Subjects were grouped based on the duration of DM into less than 1 year, 1-5 years, 6-10 years, 11-16 years, 16-20 years and greater than 20 years. Continuous variables were expressed as means. Analysis was done with both Epi-info 3.5.1 and ANOVA test was done to compare means of the six groups. Statistical significant variation was p<0.05.
A total data of 190 participants were analysed. Subjects were between the ages of 21 and 88 years. The total mean age was 55.29 + 14 years.
The subjects were mostly already on anti-diabetic agent/drug Metformin (70%), sulfonylurea Glibenclamide (52%), implying that most subjects were type 2 diabetics. The thiaozolidinediones and glucosidase inhibitors and other relatively newer anti-diabetic drugs were prescribed to very few subjects. Hypertension was the most common co-morbidity (51%), and the most common anti-hypertensive drugs taken by diabetic-hypertensive were of the angiotensin receptor blockers (ARB) or angiotensin converting enzyme inhibitor(ACEI) (50%) group followed by Calcium channel blockers (30%). Diuretics were noted in 25% of subjects.
The characteristics of the subject groups and the risk factors are represented by the Table 1 below
The duration of DM ranged from 1year to 30 years, with a mean of 6.99 + 5.97 years and median of 5years. The 25th and 75th quartiles were 2 and 10 years respectively. About 18% of subjects were diagnosed as having DM within a year (Figure 1).
While trying to determine cardiovascular risk among diabetic patients presenting for their first specialist visit, we observed that 41% of patients had been said to be living with DM more than 5 years prior to first specialist visit. This finding may appear disturbing considering the fact that most diabetes mellitus patients have been reported to have complications as at the time of diagnosis [7,8]. Specialist evaluation may be urgently needed to evaluate some of these complications. It therefore means interventions could be delayed with grave consequences. This may not necessarily be entirely true because some subjects may have been accessing health care at primary and secondary health care levels with satisfaction. History of hypertension was associated with DM in 51% of all cases. We however did not ascertain if hypertension preceded DM or the other way round.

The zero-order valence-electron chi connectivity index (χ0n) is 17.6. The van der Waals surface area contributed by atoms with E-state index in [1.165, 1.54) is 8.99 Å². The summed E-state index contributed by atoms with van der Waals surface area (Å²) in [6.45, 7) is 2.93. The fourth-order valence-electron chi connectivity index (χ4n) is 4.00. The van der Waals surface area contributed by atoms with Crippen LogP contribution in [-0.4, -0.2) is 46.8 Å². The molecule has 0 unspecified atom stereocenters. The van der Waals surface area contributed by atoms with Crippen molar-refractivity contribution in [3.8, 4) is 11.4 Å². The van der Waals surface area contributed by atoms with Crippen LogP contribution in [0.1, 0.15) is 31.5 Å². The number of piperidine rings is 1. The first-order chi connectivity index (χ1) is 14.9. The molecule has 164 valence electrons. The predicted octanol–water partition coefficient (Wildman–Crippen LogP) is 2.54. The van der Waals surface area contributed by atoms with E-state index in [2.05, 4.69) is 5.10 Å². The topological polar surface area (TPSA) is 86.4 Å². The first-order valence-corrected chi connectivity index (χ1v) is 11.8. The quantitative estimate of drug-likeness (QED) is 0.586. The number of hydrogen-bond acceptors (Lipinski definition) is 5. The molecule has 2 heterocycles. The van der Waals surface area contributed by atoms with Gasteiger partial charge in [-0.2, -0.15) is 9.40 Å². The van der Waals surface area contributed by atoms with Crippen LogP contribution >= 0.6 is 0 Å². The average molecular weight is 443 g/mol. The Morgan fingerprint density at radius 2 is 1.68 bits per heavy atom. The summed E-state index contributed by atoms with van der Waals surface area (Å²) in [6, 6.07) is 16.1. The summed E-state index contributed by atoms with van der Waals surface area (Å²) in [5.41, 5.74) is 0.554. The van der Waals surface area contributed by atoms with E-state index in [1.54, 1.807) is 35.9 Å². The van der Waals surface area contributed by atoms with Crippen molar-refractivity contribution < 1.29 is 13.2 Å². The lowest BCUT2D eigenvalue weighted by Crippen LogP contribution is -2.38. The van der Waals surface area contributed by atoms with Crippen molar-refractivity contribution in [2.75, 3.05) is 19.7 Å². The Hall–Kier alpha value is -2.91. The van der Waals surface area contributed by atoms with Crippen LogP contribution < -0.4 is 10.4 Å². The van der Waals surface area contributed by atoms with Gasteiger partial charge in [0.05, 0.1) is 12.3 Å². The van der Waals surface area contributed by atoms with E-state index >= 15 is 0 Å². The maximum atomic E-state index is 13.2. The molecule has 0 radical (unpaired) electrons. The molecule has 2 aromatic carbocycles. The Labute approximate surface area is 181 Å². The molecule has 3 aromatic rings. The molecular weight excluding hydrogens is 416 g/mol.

In order to demonstrate risk association with increasing duration of illness, there was an observed relative progressive increase in means of risk factors. Age is an important factor and correlates well with duration of any chronic illness. The decline observed in waist circumference and LVM as duration gets about may not be unconnected to the fact that this subjects are likely to be elderly. Further comparing the means risk factors of each group of individuals at different stages of the disease using the analysis of variance ANOVA, shows statistical differences in the LVM, UA and creatinin. In the case of LVM, the observation may be attributed to the fact that about half the subjects were said to be hypertensive a cause of LV hypertrophy. It is also not considered as a CVD risk factor by some researchers. Uric acid and createnin on the other hand are markers of renal functions. The above finding could suggest a rapid renal and cardiac complications in asymptomatic DM subjects. Studies like that of Osunkwo in this centre had demonstrated that microangiopathy (a CVD risk) is strongly associated with duration of DM, a finding consistent with ours . Danbauchi, et al. in Zaria also demonstrated left ventricular abnormality in DM patients [12,14].
This short communication was observed during further analysis of an initial study (carotid intima-media thickness study), the varying therapy these subjects might have before presenting, the skewness of duration of illness, and the relative small sample sizes are some of the limitations the could have affected the outcome of the study.
Most cardiovascular risks steadily rise as the duration of DM gets longer and findings suggested a higher degree of heart and renal complications as DM progresses in this environment.